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Re^2: Stupid question

by flexvault (Prior)
on May 12, 2012 at 10:32 UTC ( #970161=note: print w/ replies, xml ) Need Help??

in reply to (tye)Re: Stupid question
in thread Stupid question


    #!/usr/bin/perl is the standard place for Perl as declared by Larry himself. Even if you install /usr/local/bin/perl, please also put a link in /usr/bin and please use #!/usr/bin/perl in scripts that you make public

Please consider in the *nix world of today, you may make your system useless if you do the above. Changing the default system "perl" is quite dangerous. 5 years ago, I would agree, but today it's better to link the other way around if you're not installing a different Perl. Just my 2 cents.

Thank you

"Well done is better than well said." - Benjamin Franklin

Comment on Re^2: Stupid question
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Re^3: Stupid question (/usr/bin/perl)
by tye (Sage) on May 12, 2012 at 17:34 UTC

    All I suggested is that there be a /usr/bin/perl (if there is any version of Perl installed). I don't see how there being a /usr/bin/perl would make a modern Unix system "useless".

    - tye        


      I guess I didn't explain myself properly.

      Several of the newer versions of *nix distributions seem to be shipping a vendor updated "safer" Perl in /usr/bin. If you replace this "safer" Perl with a "compiled by you" Perl without the vendor's "patches", many of the system utilities that require the "safer" Perl just don't work.

      So my new rules would be:

      • Never use or touch the /usr/bin/perl
      • Always use a known version of Perl ( best to compile yourself ).
      • Preferred location is /usr/local/bin/perl ( I usually link to the known Perl. )

      This is not what I would like, but it is necessary. In the past 2 years, I've had to re-install 3 different new distros that after installing a newer Perl as /usr/bin/perl many utilities just don't work. I used to routinely install a new Perl as /usr/bin/perl. I don't do that anymore!
      Note: Sorry to admit I did this 3 times, but old habits are hard to break.

      How many times on PM do you see comments of "...doesn't work...", followed by " on my system...". I'm pointing to the difference may be in using the vendor supplied Perl.

      This is not a Perl problem!

      I have said many times that Perl is getting better and better. I have never changed Perl code, nor do I see any need to. When I compile Perl myself, it works as documented.

      Thank you

      "Well done is better than well said." - Benjamin Franklin

        I've written elsewhere about not messing with the provided-by-the-OS Perl. And I was not advocating messing with it here.

        There are dozens of systems I work with. Most of them have a /usr/bin and most of them have Perl. I don't believe there is a single system that I've worked with recently that has Perl and has /usr/bin that doesn't have a /usr/bin/perl. Tons of systems I work with don't have a /usr/local/bin/perl. So, if I'm going to put a path to Perl in a #! line of something that isn't destined for a specific system (or specific group of systems), then I'm going to use /usr/bin/perl as that path.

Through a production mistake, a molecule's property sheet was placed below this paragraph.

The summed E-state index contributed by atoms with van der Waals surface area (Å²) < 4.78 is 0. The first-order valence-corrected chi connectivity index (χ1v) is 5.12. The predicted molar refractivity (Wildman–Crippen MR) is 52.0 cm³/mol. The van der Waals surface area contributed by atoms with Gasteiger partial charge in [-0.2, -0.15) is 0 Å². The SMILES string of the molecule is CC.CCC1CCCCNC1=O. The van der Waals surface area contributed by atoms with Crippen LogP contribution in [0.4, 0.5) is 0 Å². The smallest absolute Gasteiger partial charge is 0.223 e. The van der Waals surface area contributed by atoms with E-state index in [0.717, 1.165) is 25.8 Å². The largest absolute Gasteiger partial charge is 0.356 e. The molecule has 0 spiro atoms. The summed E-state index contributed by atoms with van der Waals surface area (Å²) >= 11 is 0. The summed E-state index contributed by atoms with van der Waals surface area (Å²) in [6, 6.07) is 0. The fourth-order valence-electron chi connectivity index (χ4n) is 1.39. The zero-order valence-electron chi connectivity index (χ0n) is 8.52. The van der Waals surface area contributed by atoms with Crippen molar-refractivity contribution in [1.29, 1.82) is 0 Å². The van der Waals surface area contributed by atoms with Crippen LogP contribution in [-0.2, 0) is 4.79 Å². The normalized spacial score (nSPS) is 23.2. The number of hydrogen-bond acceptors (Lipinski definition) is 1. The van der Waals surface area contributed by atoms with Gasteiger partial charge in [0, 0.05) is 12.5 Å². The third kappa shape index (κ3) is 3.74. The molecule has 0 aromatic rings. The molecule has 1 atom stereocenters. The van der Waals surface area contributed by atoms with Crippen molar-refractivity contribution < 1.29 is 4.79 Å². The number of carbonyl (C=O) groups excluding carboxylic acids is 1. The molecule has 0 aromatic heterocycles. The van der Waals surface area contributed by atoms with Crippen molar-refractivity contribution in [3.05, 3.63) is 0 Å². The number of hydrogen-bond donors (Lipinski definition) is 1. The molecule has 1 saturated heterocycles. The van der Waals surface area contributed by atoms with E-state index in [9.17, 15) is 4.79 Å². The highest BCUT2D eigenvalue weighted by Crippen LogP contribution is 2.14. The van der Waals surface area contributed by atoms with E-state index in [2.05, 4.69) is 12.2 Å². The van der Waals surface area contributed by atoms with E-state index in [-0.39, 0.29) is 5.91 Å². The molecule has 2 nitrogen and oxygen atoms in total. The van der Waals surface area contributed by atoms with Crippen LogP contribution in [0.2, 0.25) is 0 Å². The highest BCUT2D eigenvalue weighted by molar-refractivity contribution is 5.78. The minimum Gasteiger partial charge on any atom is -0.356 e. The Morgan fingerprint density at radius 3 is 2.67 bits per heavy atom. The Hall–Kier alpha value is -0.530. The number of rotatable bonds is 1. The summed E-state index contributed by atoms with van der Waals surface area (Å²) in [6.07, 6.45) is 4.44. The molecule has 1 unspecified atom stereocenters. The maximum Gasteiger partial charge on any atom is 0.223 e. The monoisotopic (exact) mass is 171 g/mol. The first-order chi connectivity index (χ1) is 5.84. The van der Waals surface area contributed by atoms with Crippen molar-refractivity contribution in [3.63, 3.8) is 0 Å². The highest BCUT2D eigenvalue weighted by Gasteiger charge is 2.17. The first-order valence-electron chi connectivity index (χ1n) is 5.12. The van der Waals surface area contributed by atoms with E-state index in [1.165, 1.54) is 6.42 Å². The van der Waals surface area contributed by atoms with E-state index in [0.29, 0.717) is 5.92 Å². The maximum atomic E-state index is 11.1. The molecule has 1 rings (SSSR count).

My preference would be for modern Unix kernels to handle a simple #!perl as "find 'perl' in $PATH and run that". But I have yet to see a kernel that supports such. I've seen people do "#!/usr/bin/env perl" but I've also seen systems that have /bin/env and don't have /usr/bin/env. And it seems both like hackish and imprecise thing to do.

        I have a lot of little utilities that don't make many demands of Perl and those, even when I put such on a specific system, I usually leave them pointed at /usr/bin/perl and I don't recall ever having a problem with that.

        I work with a lot of large-scale systems of Perl code. Each of those have a version of Perl dedicated to them (along with a stable of specific versions of specific Perl modules). So those versions usually don't end up as /usr/local/bin/perl since sometimes you end up with two different subsystems running on the same box and they might not depend on the same build of Perl. But I also don't post such things to the public.

        So my preference is for public postings of Perl scripts to start with #!/usr/bin/perl. I actually use Perl scripts even on systems that don't have a dedicated "for some application" version of Perl installed on them.

        But it isn't a terribly strong preference. My expectation is that the #! line will often have to be eventually modified. But I'd rather start with a #! that is most likely to at least be present on most systems.

        - tye        

Re^3: Stupid question
by aaron_baugher (Curate) on May 12, 2012 at 11:50 UTC

    Whichever direction you link it, that would seem to present a problem. If you're installing a separate perl because you want to leave the stock perl pristine for the OS to use, well, the OS will expect to find the stock perl in /usr/bin/perl. If /usr/bin/perl is a link to /usr/local/bin/perl (or wherever), then the OS will be using your local version, so you might as well have just replaced the stock version with your own version, right?

    Another thought: if you symlink /usr/bin/perl to somewhere else, can you trust that an OS upgrade of the stock perl won't clobber your symlink?

    Aaron B.
    Available for small or large Perl jobs; see my home node.

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